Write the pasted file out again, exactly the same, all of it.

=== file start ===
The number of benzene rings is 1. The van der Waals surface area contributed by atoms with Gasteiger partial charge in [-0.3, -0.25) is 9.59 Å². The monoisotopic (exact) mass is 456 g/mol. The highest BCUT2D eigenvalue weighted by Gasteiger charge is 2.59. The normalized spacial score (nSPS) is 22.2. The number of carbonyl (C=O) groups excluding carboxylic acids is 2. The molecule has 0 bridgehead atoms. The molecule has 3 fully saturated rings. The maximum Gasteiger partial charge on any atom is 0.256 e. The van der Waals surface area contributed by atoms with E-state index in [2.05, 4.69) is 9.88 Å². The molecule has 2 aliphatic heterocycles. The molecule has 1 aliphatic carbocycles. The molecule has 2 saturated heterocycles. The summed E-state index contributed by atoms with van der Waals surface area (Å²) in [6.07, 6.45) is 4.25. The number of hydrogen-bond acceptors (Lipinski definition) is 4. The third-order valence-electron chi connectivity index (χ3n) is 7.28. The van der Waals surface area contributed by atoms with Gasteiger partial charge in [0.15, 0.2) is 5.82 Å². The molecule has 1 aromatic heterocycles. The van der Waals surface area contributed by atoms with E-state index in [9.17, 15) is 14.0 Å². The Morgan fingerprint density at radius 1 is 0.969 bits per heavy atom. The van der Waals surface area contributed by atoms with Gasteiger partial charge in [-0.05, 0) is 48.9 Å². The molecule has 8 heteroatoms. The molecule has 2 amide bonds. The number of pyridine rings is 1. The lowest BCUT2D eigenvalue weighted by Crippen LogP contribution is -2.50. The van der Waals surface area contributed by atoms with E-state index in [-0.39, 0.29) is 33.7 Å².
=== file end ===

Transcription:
The number of benzene rings is 1. The van der Waals surface area contributed by atoms with Gasteiger partial charge in [-0.3, -0.25) is 9.59 Å². The monoisotopic (exact) mass is 456 g/mol. The highest BCUT2D eigenvalue weighted by Gasteiger charge is 2.59. The normalized spacial score (nSPS) is 22.2. The number of carbonyl (C=O) groups excluding carboxylic acids is 2. The molecule has 0 bridgehead atoms. The molecule has 3 fully saturated rings. The maximum Gasteiger partial charge on any atom is 0.256 e. The van der Waals surface area contributed by atoms with E-state index in [2.05, 4.69) is 9.88 Å². The molecule has 2 aliphatic heterocycles. The molecule has 1 aliphatic carbocycles. The molecule has 2 saturated heterocycles. The summed E-state index contributed by atoms with van der Waals surface area (Å²) in [6.07, 6.45) is 4.25. The number of hydrogen-bond acceptors (Lipinski definition) is 4. The third-order valence-electron chi connectivity index (χ3n) is 7.28. The van der Waals surface area contributed by atoms with Gasteiger partial charge in [0.15, 0.2) is 5.82 Å². The molecule has 1 aromatic heterocycles. The van der Waals surface area contributed by atoms with E-state index in [9.17, 15) is 14.0 Å². The Morgan fingerprint density at radius 1 is 0.969 bits per heavy atom. The van der Waals surface area contributed by atoms with Gasteiger partial charge in [-0.05, 0) is 48.9 Å². The molecule has 8 heteroatoms. The molecule has 2 amide bonds. The number of pyridine rings is 1. The lowest BCUT2D eigenvalue weighted by Crippen LogP contribution is -2.50. The van der Waals surface area contributed by atoms with E-state index in [-0.39, 0.29) is 33.7 Å².